Exodus has a longstanding relationship with our local partner in Nepal, having worked with the family business, passed from father to son, for over 30 years. We employ local leaders, guides and staff throughout and work with family-run hotels, such as the Hotel Royal Singi wherever possible.

Exodus has set up and supported many projects in Nepal over the decades, from installing solar cookers and donating smokeless stoves (a safer means of cooking, which helps prevent eye and lung problems), to supporting a tree nursery in Braga (in the Annapurna) and helping supply water and hydro-electric power to several villages.

Following the 2015 Nepal earthquake, Exodus’ emergency fundraising appeal raised over a quarter of a million pounds which was used to provide immediate and longer-term relief, with thanks to our loyal customers and friends. One of Exodus' proudest achievements, in partnership with volunteers from Nepal Medical College, was running a medical camp in Thulopatel in 2016 where over 1,500 patients from rural communities were treated for a variety of ailments. Exodus also worked with Health Partnership Nepal and sponsored their medical camp in Charikot in 2017. To date, Exodus has also sponsored more than 1200 Freedom Kits (providing sanitary wear) for women in Nepal.

To learn more about what Sustainable Travel means to Exodus and the projects we support through the Exodus Travels Foundation click here... your contributions really do make a huge difference to the communities we aim to help – if you’d like to donate to our Himalayan Community Projects you can do so here.

Exodus Community

Join the Exodus online community

Don't forget to visit the Community area on our website. You can view the range of Exodus videos and podcasts, read trip write-ups which have featured in the national media and take advantage of some special deals on travel gear and equipment.

In the Community Travel Forum you'll find the Departure Lounge where you can discuss your trip with fellow travellers before you depart. When you get back from your holiday remember to upload your images to the relevant trip page on our website. This helps other people see what our holidays are really like and you'll be entered automatically into our monthly photo competition.

To make full use of the Community you'll need to join My Exodus. It's free, registration is simple and easy, so what are you waiting for?

Important Information

On all guided trips

Although our leaders are well trained to deal with different capabilities, if they have any concerns about someone’s ability to safely partake in an activity, or their impact on other people’s enjoyment, we authorise them to take necessary action which, in some circumstances, may involve asking someone to miss that activity.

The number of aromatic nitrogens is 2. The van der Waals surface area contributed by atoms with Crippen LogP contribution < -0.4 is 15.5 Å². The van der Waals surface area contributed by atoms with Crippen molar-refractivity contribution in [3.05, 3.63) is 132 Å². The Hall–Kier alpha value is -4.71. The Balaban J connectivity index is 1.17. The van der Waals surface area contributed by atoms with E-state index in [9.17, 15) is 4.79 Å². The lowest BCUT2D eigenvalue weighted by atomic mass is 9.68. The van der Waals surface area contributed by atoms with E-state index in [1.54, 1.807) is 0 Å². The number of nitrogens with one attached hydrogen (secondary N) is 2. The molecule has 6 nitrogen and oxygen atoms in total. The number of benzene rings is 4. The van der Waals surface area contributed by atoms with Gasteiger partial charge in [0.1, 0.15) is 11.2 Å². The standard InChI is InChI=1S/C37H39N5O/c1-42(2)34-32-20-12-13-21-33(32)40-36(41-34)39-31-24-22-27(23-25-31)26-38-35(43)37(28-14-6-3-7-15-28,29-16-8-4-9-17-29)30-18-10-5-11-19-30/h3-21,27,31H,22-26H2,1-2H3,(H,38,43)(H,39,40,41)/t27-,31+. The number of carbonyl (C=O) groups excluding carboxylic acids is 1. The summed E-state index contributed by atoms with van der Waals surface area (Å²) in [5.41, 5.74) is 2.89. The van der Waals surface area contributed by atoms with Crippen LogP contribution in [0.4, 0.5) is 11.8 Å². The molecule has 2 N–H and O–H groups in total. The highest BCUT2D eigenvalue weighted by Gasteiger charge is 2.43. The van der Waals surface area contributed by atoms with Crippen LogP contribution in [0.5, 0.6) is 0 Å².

Although rarely enforced, by booking this trip you agree to section 14 of our Booking Conditions which clearly states that our leaders have the authority to do this. In these circumstances we will ensure anyone sitting out is safely provided for and offered alternative options where possible. Refunds will not be provided for activities missed and customers may be liable for additional costs incurred.

On all trips

In booking this trip you should be confident in your ability to participate in all activities described in these Trip Notes. If you have any doubt about your suitability you should call the Exodus office and ask to speak to one of the experts on this itinerary.

In an emergency, please contact our 24 hour out of hours service on +44 (0) 844 326 7041.

Every time that you travel abroad you should take the time to read the warnings in the essential information in the brochure.

Full joining instructions including local emergency numbers, and details of how to reach the start point, will be sent to you approximately 2 to 3 weeks prior to departure. If you do not receive these at least a week before departure, or require them earlier please contact our office or your travel agent.

The information in these Trip Notes is given in good faith. Where differences exist between the Trip Notes and our current brochure or website, the Trip Notes supersede the brochure and website. All holidays can be subject to unexpected changes; in order to enjoy them you should be prepared to be flexible where necessary. Occasionally, as stated in our brochure, it may not be possible to follow the itinerary as planned. This may be for a variety of reasons - climatic, political, physical or other. In these circumstances we will make the best possible alternative arrangements that maintain the integrity of the original itinerary.

As fuel prices, airport taxes and exchange rates fluctuate, and airlines manage their rates to match demand, it is proving harder than ever to guarantee our Flight Inclusive prices. Although we endeavour to keep our website as accurate as possible, daily fluctuations mean that our Flight Inclusive price may be out of date. For accurate prices we recommend that you contact one of our Travel Experts, or your Travel Agent.



The Foreign, Commonwealth & Development Office and the NHS have up-to-date advice on staying safe and healthy abroad. For more on security, local laws, plus passport and visa information, see

Keep informed of current travel health news by visiting

Advice can change so check regularly for updates.

For all latest travel information about your holiday, please visit our Travel Safety Advice page.

How to Book

1. Check availability

Go online to check availability, or contact us by phone or email.

2. Secure your place

You can provisionally hold a place on this trip, usually for between three and seven days.

3. Complete your booking and payment

When you're ready to book, go to our website for online bookings, book over the phone or you can complete a booking form (available online or on request by calling us). We accept all major credit and debit cards, or you can pay be cheque. Book with confidence: Exodus is fully licensed and bonded as a tour operator. We hold Air Traffic Organisers Licence (ATOL) number 2582 issued and bonded with the Civil Aviation Authority (CAA). We are also bonded to the International Air Transport Association (IATA) and we are members of the Federation of Tour Operators (FTO) and ABTA ‐ The Travel Association. This means you can book your Exodus holiday with confidence, as all monies paid to us for your trip are fully protected.


These Trip Notes are valid from the "Current as" date on page one. They will occasionally be updated post booking and pre-departure; if there are any updates that significantly impact the inclusions or itinerary bookers will be written to separately. All customers will also receive a link to the most up-to-date version of the Trip Notes with their Final Joining Instructions pre-travel.